Thursday, November 15, 2012

Grants Focus On Adapting To Climate Change In Great Lakes

Nov 15: University of Michigan (U-M) scientists and their colleagues at Michigan State University (MSU) have awarded six grants to organizations across the region for projects that will help decision-makers adapt to climate change and variability in the Great Lakes basin. The grants were awarded by the Great Lakes Integrated Sciences and Assessments Center (GLISA), a Federally funded collaboration between U-M and MSU. GLISA researchers study issues related to climate change and variability in the Great Lakes basin and how the region can respond to climate-related risks, such as potential damages from changes in long-term temperature and precipitation patterns.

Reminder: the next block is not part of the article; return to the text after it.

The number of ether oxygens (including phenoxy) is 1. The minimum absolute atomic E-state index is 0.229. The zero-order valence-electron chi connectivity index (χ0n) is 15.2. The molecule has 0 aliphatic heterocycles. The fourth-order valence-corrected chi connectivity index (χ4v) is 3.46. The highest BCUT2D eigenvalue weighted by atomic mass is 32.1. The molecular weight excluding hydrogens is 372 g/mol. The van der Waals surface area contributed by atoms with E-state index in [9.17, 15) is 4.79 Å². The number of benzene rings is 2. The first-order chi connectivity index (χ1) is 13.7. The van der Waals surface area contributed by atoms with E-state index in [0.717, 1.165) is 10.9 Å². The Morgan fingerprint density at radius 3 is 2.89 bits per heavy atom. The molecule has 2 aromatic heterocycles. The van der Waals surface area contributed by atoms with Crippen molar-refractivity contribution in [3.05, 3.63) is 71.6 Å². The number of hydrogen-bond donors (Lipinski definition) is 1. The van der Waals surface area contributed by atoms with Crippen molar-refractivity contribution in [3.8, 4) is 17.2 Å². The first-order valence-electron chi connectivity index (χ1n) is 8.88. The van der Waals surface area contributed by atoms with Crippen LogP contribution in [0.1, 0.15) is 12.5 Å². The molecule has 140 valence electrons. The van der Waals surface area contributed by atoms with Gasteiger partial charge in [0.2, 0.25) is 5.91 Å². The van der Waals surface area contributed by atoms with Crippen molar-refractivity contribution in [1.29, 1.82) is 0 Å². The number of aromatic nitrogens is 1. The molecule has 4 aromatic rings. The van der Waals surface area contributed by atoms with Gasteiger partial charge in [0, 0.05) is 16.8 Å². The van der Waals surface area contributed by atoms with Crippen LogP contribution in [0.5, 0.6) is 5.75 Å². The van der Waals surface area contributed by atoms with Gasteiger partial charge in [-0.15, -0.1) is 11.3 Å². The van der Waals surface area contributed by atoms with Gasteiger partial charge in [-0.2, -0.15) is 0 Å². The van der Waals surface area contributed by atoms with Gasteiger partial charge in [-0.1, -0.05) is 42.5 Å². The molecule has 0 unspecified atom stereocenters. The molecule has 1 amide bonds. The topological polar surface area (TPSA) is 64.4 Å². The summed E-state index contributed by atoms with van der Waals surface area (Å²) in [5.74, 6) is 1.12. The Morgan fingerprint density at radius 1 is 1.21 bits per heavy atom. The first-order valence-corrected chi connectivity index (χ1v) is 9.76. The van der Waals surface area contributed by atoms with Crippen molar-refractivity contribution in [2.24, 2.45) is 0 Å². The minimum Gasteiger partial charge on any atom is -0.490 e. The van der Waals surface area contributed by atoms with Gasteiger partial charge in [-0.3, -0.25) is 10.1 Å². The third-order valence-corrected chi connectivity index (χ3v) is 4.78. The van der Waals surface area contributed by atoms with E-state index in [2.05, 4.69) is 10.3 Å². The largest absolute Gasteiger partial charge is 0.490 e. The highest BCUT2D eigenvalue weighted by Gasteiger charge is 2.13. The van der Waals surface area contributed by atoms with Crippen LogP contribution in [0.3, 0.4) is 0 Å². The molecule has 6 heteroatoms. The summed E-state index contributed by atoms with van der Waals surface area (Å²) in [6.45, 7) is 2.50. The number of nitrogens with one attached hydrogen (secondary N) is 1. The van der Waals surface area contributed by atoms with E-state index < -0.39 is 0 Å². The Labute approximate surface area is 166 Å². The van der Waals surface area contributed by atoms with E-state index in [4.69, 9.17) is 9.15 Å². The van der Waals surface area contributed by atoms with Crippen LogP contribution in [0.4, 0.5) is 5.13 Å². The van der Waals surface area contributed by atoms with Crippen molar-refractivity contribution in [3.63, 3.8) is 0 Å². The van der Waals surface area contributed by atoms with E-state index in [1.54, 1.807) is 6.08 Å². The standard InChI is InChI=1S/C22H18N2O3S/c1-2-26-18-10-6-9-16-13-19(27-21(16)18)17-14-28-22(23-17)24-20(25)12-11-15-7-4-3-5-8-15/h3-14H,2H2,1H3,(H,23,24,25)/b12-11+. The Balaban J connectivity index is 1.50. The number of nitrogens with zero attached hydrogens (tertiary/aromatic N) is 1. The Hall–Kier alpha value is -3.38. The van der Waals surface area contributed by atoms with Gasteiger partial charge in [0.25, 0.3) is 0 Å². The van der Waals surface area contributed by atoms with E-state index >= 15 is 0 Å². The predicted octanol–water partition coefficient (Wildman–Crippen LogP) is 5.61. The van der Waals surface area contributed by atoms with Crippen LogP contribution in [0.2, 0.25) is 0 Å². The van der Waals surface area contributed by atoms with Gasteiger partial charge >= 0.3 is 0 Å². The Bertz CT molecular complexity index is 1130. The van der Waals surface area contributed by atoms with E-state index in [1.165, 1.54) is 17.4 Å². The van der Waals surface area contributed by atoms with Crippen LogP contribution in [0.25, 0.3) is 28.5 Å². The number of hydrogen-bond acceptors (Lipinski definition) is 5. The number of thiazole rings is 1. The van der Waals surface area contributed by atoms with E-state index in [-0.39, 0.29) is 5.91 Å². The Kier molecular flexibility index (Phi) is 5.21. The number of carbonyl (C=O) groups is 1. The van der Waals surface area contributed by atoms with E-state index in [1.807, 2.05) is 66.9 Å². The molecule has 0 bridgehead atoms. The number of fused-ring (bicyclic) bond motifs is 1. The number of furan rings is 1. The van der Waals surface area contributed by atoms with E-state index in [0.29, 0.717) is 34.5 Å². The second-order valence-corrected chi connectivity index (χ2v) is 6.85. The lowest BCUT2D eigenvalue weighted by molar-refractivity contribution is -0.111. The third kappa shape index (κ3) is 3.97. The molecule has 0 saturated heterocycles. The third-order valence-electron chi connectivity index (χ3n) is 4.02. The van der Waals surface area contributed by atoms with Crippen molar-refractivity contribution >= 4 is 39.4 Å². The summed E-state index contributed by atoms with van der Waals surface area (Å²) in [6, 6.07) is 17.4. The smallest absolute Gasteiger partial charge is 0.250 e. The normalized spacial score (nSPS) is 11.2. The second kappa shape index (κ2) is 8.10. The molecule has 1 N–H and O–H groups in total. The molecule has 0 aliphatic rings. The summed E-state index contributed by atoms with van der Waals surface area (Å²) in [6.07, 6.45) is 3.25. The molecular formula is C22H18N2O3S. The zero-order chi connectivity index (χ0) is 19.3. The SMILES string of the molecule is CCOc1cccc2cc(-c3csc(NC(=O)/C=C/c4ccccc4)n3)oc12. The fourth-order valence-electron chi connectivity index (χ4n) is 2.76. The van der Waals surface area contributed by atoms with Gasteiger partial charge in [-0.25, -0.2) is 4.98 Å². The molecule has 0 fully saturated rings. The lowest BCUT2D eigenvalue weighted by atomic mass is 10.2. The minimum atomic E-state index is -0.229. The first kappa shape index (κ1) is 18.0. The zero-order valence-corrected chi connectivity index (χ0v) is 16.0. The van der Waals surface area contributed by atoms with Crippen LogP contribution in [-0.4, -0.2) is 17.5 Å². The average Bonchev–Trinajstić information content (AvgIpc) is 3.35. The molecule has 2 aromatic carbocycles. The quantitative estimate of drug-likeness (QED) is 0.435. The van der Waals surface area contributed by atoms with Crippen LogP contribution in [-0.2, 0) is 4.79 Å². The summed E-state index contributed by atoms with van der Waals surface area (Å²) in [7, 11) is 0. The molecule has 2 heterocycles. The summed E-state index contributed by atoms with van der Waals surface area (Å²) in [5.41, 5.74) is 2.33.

GLISA program manager David Bidwell, a research fellow at U-M's Graham Sustainability Institute said, "Climate change is expected to have significant impacts on the Great Lakes region, and it's important for us to understand and prepare for them. These projects are laboratories for learning best practices for making decisions informed by climate science."

    In addition to the grant awards, GLISA researchers recently posted a new set of white papers focused on potential impacts, vulnerabilities and adaptation options related to climate change and variability in the Midwest. Donald Scavia, GLISA co-leader and special counsel to the U-M president for sustainability said, "These papers were prepared at the request of the U.S. Global Change Research Program and examine how climate change could affect water resources, forestry, biodiversity, transportation, energy, agriculture, tourism and recreation, and the region's coastal systems. These assessments are critical, not only to the U.S. national climate assessment, but also to aid regional adaptation planning."
    Access a release with summaries of the projects and link to  more information on the grants and GLISA (click here). Access white papers (click here).
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